The Magazine for Asian Investors
The Bank for International Settlements (BIS) is a bank that not many people have on their radar, but it is something like the supreme central bank – or the central bank of central banks.
The BIS is currently working with seven central banks to develop a central bank digital currency (CBDC). These central banks include the Bank of Canada, the Bank of England, the Bank of Japan, the European Central Bank, the Federal Reserve, Sveriges Riksbank, and the Swiss National Bank. Together, they want to establish the so-called “retail CBDC” for use by the general population.
In a video, the General Manager of the Bank of International Settlements (BIS), Agustin Carstens, explains why, from the central banks’ point of view, the CBDC is important, and that is, first of all, the control over the spending of this CBDC.
Agustin Carstens said literally, ” In cash, we don’t know who’s using a $100 bill today and we don’t know who’s using a 1,000 peso bill today. The key difference with the CBDC is the central bank will have absolute control on the rules and regulations that will determine the use of that expression of central bank liability, and also we will have the technology to enforce that. Those two issues are extremly important and makes a huge difference in respect to what cash is.”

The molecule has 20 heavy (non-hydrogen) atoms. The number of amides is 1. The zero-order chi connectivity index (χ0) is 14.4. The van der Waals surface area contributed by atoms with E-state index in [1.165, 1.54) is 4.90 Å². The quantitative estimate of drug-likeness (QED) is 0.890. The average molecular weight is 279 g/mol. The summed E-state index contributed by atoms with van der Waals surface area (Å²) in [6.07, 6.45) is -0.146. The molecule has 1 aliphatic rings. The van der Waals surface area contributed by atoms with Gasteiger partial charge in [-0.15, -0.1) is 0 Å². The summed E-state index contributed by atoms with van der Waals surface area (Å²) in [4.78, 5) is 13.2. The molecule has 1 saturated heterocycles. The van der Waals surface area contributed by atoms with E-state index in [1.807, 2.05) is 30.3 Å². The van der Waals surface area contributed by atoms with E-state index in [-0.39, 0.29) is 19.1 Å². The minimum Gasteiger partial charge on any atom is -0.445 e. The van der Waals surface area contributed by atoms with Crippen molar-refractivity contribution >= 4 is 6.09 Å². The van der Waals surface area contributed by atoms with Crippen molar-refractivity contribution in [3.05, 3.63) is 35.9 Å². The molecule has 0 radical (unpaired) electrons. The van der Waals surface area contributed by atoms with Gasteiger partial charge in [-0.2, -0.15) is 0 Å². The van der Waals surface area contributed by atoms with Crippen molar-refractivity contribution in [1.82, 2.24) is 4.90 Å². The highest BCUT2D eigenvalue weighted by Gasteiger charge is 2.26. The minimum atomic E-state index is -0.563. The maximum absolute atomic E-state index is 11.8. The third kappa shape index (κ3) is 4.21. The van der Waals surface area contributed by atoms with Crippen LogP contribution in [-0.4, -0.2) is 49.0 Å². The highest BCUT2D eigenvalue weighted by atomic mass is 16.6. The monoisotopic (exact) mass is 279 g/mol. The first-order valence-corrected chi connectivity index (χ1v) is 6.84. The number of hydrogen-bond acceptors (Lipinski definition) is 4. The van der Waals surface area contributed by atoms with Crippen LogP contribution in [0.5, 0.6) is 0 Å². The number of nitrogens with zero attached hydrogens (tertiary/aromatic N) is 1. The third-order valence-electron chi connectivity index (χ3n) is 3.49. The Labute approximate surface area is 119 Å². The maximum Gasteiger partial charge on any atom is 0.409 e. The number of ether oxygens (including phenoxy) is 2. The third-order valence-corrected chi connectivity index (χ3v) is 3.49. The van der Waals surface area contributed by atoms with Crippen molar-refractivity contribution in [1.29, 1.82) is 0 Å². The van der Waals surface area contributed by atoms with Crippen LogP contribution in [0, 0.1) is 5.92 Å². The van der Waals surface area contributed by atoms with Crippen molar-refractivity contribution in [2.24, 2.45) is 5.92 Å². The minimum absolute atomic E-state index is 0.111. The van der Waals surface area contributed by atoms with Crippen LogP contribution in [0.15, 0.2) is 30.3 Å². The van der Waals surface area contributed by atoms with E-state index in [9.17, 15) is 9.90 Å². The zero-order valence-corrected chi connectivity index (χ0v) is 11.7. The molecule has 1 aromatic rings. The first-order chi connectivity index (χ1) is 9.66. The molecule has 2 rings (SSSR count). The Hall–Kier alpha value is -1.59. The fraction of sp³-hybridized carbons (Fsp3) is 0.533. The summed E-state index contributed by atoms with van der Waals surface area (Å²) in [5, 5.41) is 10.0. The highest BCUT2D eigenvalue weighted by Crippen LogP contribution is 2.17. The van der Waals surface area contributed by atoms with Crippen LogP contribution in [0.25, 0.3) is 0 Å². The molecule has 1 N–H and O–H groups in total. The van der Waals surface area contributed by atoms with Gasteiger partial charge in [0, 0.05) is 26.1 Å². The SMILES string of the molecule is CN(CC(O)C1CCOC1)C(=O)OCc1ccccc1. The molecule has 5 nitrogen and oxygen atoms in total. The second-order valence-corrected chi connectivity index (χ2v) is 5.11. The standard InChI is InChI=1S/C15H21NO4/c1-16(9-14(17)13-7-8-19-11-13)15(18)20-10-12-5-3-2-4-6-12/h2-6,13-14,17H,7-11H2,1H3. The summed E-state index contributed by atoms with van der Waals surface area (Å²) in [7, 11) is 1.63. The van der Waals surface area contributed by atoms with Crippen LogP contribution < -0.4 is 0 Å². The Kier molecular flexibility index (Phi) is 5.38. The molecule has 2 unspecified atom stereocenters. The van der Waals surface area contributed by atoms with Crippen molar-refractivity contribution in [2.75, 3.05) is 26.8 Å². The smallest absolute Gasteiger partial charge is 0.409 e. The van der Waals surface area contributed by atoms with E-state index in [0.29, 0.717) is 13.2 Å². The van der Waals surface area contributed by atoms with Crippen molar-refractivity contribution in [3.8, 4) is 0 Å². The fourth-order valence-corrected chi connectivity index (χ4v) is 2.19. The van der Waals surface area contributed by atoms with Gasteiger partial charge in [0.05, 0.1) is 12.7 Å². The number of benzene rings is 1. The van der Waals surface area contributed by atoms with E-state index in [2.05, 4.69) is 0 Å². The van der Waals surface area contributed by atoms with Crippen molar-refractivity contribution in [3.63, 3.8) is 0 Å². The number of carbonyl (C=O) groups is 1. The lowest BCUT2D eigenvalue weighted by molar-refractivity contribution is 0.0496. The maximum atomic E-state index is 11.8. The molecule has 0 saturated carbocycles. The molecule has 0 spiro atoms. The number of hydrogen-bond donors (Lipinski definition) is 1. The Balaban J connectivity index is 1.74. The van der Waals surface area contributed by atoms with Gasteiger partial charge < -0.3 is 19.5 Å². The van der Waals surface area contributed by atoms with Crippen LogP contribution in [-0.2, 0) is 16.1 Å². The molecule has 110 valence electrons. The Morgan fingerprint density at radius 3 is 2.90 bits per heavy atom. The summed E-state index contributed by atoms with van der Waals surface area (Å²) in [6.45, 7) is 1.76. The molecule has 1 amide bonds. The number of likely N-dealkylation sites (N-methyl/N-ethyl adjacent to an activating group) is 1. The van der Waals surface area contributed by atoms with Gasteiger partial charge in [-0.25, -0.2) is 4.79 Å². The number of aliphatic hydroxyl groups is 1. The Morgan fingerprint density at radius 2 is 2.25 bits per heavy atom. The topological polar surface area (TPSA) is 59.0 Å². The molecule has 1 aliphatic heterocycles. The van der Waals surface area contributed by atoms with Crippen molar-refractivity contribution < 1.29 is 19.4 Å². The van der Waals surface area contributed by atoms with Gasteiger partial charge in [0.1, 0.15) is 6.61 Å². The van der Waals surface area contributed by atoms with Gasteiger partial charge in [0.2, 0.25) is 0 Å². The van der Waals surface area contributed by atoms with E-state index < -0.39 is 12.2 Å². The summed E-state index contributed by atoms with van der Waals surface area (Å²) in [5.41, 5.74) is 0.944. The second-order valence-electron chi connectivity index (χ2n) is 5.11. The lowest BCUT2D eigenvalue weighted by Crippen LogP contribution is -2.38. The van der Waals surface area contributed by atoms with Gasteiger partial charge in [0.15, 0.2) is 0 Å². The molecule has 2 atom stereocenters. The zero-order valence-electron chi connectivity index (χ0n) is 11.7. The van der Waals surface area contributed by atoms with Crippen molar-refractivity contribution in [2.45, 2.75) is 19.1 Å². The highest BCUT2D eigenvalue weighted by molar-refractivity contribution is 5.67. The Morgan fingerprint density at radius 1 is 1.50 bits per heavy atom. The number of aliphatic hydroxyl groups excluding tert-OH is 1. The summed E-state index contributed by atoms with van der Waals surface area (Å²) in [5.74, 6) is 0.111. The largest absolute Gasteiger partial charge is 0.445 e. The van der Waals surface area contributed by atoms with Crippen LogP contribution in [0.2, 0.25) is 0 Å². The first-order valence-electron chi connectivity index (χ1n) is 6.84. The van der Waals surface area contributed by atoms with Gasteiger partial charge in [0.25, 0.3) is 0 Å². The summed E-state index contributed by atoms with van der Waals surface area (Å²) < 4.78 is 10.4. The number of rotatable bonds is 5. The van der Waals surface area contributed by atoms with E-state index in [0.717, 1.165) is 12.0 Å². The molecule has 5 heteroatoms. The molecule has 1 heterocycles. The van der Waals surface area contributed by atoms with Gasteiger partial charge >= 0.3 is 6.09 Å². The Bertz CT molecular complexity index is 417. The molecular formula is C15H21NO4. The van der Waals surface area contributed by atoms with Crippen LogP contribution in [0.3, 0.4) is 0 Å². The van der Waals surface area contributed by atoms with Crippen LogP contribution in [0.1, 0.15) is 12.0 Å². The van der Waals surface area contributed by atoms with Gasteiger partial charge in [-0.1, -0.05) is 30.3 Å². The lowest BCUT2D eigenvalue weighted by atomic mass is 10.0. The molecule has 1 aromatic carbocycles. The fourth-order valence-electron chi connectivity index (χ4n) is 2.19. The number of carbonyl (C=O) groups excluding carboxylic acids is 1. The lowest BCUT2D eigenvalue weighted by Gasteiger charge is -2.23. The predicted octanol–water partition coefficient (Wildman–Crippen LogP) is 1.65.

This is now the official confirmation that CBDC is primarily a control tool to see who spends what amount on what. This leads to one of the biggest problems of our time and that is the centralization of the monetary system. When such power is centralized it can be very easily abused. This is what happened in Canada when the current Canadian government froze the bank accounts of people with different opinions. But, the statement of Agustin Carstens also says one thing, that cash is a piece of freedom.
In the end, it is in the hands of the people, even if they don’t know it. Fiat currencies are forced means of payment by the government. The currencies we use today have no intrinsic value, their value is based on the faith of the people who use them, that this unit of currency will allow me to exchange it for the goods I want.
A fiat currency, and thus the powers behind it, will fall as soon as the population loses faith in the currency and looks for other mediums of exchange, such as gold, silver, or Bitcoin.
This is what happened in countries with hyperinflation like Venezuela or Zimbabwe. In these countries, people are avoiding their local currency and instead of using other currencies like the U.S. dollar or even gold as a medium of exchange.